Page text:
Is the KI Flow Facility at MIT open to investigators outside of MIT?
We have opened up the KI Flow Cytometry Facility at MIT to biotechnology companies if the proposed use does not negatively affect our MIT investigators. If you are interested in using our cytometers, please contact the facility manager Glenn Paradis at gap dot mit dot edu and he can expand upon the details of how access may be granted.
I have a lot of previous experience running the same analyzers. Do I still need to attend orientation and schedule a hands on training?
Yes, you still need to go through the system we have set up to grant you access to our cytometers. We have over 150 active facility users that rely on our equipment each month and we cannot have mistakes made because of a lack of training that affect their work. In addition you still need to know how to get laser detector information about our cytometers, how to book them properly and how our facility and billing policies are set up.
How do I properly prepare my samples including the correct tube, cell concentration, minimum cell volume, ect.?
The answer to this question will depend on whether you are using our analyzers or sorters. For analyzers, see the Analyzer Training Guidelines and for sorters see the Cell Sorter Guidelines from the Forms section of our web site. http://web.mit.edu/flowcytometry/www/forms.html
What is the fewest number of cells I need to start with?
This question comes up routinely and the simple answer is that you need enough cells to set up the cytometer properly and to collect data files. Most labeling protocols suggest starting with 1-2 million cells. After the required wash steps, we routinely find a 20-50% loss of cells. For cell cycle using alcohol fixation, the loss can be 90%. The less you start with, the more you lose along the way. If you expect to collect a 10,000 event data file (1% error), then start with at least 100,000 cells and hope for the best. If we do not have enough cells, you jeopardize the experiment so that no results will be obtained.
Do I need to bring my controls for every experiment?
Yes, the proper controls are required for every experiment. Compensation must be adjusted for each experiment especially if PMT voltages change from day to day. Even if PMT voltages stay the same, tandom fluorophores are know to change their fluorescence profile over time and the only way to adjust compensation is with that days controls.
How do I cancel an appointment and is there a penalty?
Email the lab staff at flowcytometry-www at mit dot edu then if you made the appointment, delete it from the cytometer agenda. If we made the appointment, we will delete it for you. If the email time stamp is greater then 24 hours from the start of your appointment, there will not be a charge. If it is less then 24 hours, you will be charged for the entire appointment as per our facility policy unless we find another investigator to take the time.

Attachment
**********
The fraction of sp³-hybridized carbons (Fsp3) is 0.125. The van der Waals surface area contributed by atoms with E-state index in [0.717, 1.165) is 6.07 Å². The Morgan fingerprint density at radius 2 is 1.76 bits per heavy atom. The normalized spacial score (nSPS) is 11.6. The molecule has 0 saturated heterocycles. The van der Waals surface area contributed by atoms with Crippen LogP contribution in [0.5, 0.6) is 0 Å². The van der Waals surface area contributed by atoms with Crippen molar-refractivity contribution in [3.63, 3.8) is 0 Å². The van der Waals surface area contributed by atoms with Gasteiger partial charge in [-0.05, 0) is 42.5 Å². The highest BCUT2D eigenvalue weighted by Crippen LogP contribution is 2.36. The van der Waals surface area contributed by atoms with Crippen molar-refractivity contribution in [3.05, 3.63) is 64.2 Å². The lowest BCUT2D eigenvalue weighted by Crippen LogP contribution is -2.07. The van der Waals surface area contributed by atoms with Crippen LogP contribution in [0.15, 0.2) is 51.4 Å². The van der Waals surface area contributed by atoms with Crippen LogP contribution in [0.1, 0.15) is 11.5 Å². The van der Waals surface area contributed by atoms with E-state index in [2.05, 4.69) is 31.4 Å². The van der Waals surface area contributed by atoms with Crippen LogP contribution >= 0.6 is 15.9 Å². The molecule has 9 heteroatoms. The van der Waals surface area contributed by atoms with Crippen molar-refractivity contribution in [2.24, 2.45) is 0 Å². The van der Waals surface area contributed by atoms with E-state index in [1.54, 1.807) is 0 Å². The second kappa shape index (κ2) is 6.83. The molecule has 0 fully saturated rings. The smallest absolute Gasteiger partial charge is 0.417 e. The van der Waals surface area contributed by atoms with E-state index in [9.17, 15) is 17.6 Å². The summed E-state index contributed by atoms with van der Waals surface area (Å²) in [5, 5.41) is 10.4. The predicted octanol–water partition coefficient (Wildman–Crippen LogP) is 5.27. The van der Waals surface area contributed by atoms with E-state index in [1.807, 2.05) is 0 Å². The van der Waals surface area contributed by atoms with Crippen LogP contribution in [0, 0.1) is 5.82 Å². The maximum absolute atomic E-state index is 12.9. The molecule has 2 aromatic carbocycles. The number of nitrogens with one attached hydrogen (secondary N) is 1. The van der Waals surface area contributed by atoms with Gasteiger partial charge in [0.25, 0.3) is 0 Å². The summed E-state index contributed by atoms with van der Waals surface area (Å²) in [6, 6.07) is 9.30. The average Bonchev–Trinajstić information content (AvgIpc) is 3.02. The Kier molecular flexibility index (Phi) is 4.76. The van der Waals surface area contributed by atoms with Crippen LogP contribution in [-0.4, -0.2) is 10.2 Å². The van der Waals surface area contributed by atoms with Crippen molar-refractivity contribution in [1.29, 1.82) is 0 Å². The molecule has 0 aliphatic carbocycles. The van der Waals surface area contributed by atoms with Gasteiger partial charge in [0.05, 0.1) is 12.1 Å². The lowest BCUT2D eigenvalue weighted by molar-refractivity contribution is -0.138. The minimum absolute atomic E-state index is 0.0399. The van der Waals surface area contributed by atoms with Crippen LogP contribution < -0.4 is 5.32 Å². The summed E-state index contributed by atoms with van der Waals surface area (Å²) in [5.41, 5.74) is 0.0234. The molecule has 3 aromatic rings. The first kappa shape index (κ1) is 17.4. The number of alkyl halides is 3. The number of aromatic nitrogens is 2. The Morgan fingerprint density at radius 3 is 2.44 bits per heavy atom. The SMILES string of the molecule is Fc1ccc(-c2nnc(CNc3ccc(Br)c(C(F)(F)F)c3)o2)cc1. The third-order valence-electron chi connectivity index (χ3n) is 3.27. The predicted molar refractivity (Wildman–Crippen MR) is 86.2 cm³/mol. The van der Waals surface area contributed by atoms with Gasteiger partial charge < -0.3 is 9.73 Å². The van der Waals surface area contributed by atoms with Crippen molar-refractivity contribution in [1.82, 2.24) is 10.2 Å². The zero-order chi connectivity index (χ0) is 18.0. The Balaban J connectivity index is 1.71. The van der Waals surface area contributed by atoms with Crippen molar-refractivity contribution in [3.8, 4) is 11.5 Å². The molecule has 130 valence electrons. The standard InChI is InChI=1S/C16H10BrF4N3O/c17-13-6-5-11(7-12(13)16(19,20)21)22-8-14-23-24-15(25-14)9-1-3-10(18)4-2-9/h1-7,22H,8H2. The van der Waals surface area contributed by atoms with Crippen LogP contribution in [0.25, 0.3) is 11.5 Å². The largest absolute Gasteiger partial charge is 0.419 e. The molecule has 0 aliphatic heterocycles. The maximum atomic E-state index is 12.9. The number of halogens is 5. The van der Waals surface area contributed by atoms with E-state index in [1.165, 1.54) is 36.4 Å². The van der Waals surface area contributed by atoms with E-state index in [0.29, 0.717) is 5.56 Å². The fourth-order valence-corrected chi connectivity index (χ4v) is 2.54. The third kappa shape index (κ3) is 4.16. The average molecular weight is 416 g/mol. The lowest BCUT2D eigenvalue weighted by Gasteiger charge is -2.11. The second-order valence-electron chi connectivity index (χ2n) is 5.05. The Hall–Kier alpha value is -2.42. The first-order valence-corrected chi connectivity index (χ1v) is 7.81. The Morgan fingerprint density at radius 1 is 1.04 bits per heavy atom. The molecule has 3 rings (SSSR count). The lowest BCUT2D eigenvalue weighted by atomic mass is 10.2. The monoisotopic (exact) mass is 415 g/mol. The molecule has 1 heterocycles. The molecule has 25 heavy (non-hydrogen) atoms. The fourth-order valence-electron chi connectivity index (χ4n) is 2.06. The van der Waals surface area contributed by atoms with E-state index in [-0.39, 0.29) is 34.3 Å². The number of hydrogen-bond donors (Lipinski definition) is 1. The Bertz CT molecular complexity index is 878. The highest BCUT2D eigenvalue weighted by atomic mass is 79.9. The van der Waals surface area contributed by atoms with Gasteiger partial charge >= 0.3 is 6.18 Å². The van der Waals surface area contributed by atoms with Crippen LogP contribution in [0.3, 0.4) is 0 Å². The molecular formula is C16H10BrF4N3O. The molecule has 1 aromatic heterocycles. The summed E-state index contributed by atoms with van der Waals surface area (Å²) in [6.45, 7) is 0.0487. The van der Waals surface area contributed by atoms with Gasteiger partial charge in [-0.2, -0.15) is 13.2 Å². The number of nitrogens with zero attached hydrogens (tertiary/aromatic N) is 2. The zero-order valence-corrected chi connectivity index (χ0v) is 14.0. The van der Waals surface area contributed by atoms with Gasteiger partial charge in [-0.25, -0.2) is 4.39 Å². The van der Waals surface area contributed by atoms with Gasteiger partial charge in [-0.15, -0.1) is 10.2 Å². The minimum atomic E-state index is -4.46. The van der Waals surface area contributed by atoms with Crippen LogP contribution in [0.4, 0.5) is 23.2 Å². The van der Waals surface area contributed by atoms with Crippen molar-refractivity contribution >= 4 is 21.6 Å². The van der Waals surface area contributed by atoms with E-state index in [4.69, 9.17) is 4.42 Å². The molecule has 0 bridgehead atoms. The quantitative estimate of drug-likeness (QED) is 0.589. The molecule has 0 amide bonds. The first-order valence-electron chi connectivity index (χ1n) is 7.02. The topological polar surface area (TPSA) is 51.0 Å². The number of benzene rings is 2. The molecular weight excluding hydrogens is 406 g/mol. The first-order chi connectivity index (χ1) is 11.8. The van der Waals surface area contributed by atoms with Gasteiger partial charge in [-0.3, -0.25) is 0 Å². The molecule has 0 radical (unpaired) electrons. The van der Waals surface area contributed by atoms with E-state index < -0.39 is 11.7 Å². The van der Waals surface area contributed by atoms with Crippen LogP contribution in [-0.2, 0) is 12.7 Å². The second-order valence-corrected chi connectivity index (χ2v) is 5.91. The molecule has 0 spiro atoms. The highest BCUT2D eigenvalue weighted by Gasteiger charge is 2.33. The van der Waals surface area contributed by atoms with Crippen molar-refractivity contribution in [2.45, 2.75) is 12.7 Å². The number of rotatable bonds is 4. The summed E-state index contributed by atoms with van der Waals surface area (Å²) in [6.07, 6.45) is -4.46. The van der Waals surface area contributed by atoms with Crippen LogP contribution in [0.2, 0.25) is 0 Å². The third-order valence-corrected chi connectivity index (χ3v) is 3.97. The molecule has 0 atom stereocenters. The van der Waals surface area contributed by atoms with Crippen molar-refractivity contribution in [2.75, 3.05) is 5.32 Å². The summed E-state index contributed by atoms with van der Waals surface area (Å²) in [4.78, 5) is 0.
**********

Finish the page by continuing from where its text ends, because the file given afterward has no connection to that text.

What lasers and detectors are on your cytometers?
Click on our instrumentation link and then the equipment link and you will download an Excel file with all of our lasers and detectors for all of our cytometers.
Can I run flurophore X?
Google, BD Spectral viewer or Invitrogen Spectral viewer or get the absorption and emission spectra of your fluorophore from the manufacturer. Look up our cytometer laser and detector configurations (see answer above) to see if any of our laser lines can excite and any of our filters can detect your fluorophore. Excitations of 50% or more are usually required to see signal unless the amount of fluorophore/ cell is huge.
Do you have computers for off line data analysis, what is the cost and how do I sign up to use them?
We do have a few data analysis computers to use for free. FACS Diva, Cell Quest, FlowJo and Modfit are our programs used to analyze flow cytometry data. There is no sign up for them. There are used on a first come, first served basis.
Can I have a copy of your data analysis software to load on my PC?
We do not have a licensing system for data analysis software on remote PC’s. You will have to purchase your own software. Flow cytometery data analysis software is a great way to spend the last few dollars in your grant.
Can I run yeast or bacteria on your analyzers and sorters?
Yes, we do run yeast and bacteria on our analyzers and sorters. A rigorous cleaning process is implemented between users to avoid contaminating the next users samples. Any time spent doing the extra cleaning is billed to the user with the bacteria or yeast.
Do I need to filter my cells before I run them?
It is required to filter any sample on a sorter just prior to loading it. Expensive damage to the sorter can occur when it clogs and deflection plates arc ($10K+ to replace a high voltage board). A $1-2 filter does not seem like a large price to pay compared to the expensive repair and down time of the sorter.
Analyzer filtering can be important as well. If you are trying to avoid the cost, you can run the sample unfiltered, if after vortexing, you do not see cell clumps. If after loading a sample, the cells stop running, you must filter the sample to avoid clogging the sample injection tube (SIT). A clogged SIT will ruin the next person’s appointment if the lab staff have left for the day.
How many cells can be sorted in 1hr?
The sorter takes about 15-30 minutes to set up for your sample. Once the sort starts, we will typically run at rates of about 15K-20k events/sec. If the sorter clogs, it can easily take 30 minutes to unclog and recheck the laser alignment.